movie posters and playbills

Despite pictorial movie posters and playbills are often considered collectible items nowadays, they were originally designed for advertising and informative purposes.

The reasons for such a widespread use are closely linked to the industrialization process that took off in the second half of the nineteenth century.

Indeed, growing average wealth and the start of mass production of goods led to the need to capture the interest of emerging social classes in order to avoid an excessive imbalance between supply and demand.

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Technical evolution

By the mid – 400’s, with the invention of Johann Guttenberg’s mobile font printing, the habit had spread of putting on the streets notices of races, shows, prints, banners and laws. stampe, bandi e leggi.

From a technical point of view, however, it was lithographic printing by Alois Senefelder in 1796 that changed how advertising worked, with the launch of much more complex high-volume and low-cost image reproductions.

Once monochrome lithography joined chromolithography, printed illustration paved the way to modern pictorial posters and playbills.

Unlike former posters, whose purpose was mainly informative, these aimed at promoting products by transforming them into desirable objects.

The intent was no longer to merely describe, but rather to shape a purchase need.

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Origins

Jules Chéret was one of the fathers of the advertising poster, which he produced thousands of for French theaters and clubs. In the late 1800s, he upset the layout criteria of the time by choosing to raise prominence and importance of images rather than texts.

Likewise, German painter and advertiser Adolf Hohenstein involved several artists to pursue a new graphic language for wall posters, postcards, and opera booklets.

With this in mind, they began to develop pictorial posters in which every portrayed element was designed to draw the attention of customers.

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The film industry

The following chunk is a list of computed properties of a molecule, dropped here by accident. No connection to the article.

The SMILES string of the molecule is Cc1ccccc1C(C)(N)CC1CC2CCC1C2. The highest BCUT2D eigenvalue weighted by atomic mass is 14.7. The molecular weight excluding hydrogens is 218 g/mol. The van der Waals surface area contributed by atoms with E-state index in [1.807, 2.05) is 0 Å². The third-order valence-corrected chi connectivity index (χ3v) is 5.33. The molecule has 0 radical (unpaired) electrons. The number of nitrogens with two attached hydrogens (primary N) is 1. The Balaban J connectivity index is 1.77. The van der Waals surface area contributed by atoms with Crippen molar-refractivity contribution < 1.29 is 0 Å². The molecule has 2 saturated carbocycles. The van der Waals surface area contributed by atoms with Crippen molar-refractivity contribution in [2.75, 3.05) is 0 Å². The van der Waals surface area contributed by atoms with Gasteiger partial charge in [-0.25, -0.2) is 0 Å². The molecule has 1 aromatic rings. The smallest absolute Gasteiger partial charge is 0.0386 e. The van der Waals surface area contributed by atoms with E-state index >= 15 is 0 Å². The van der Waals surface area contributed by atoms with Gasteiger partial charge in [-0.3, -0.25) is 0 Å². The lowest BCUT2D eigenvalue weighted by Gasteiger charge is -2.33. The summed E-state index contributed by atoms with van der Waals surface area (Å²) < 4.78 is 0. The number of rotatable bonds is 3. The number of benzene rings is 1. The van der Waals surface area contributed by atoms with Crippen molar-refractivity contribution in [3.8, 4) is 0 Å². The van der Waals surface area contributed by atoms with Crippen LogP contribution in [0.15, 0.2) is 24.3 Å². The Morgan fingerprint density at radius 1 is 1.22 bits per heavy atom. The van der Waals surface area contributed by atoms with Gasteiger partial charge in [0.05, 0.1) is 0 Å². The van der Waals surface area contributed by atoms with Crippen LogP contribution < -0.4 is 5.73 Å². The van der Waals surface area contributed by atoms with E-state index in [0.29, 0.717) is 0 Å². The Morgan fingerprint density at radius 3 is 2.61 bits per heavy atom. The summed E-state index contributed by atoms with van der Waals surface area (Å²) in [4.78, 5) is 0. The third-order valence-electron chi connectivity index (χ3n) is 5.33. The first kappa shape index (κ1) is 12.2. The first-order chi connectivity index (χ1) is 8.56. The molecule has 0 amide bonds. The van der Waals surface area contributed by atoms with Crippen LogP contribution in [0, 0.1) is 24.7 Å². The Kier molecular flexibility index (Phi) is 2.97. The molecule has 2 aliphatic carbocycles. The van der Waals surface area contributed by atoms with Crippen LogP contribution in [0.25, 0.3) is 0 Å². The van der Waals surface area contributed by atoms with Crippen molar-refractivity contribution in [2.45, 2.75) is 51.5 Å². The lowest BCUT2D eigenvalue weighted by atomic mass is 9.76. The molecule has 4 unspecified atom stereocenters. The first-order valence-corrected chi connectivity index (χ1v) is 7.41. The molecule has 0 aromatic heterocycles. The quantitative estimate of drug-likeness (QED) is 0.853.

Acknowledging this type of communication as a suitable language for such purpose, the film industry began to display playbills and posters on shop windows, building facades, outside movie theaters, and along the sides of means of transport.

These types of illustrations continued to exploit the intertwining of graphic design and advertising communication, although they raised awareness on an important difference: not a product but rather an exciting experience was being sold.

With this in mind, master painters developed a new visual language in which images, signs and colors served as a means to foreshadow cinema emotions.

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The evolution of style

Despite the single style of artists, who based their works on personal research or artistic influences shaping the nature of their productions, a common stylistic evolution can be identified.

At first, visual language was particularly narrative, with iridescent color effects and vibrant, less realistic figurative images.

Later, with the rise of Hollywood, movie stars gained importance, both as characters and actors.

Eventually, compositions became more synthetic and flat-toned, featuring contour lines to define characters and, in some cases, the introduction of photographic elements.

From the late 1990s, the production of pictorial film posters started to drastically decline, but, over time, the beauty of creations carved out a well-deserved position for film painters in the artistic landscape.

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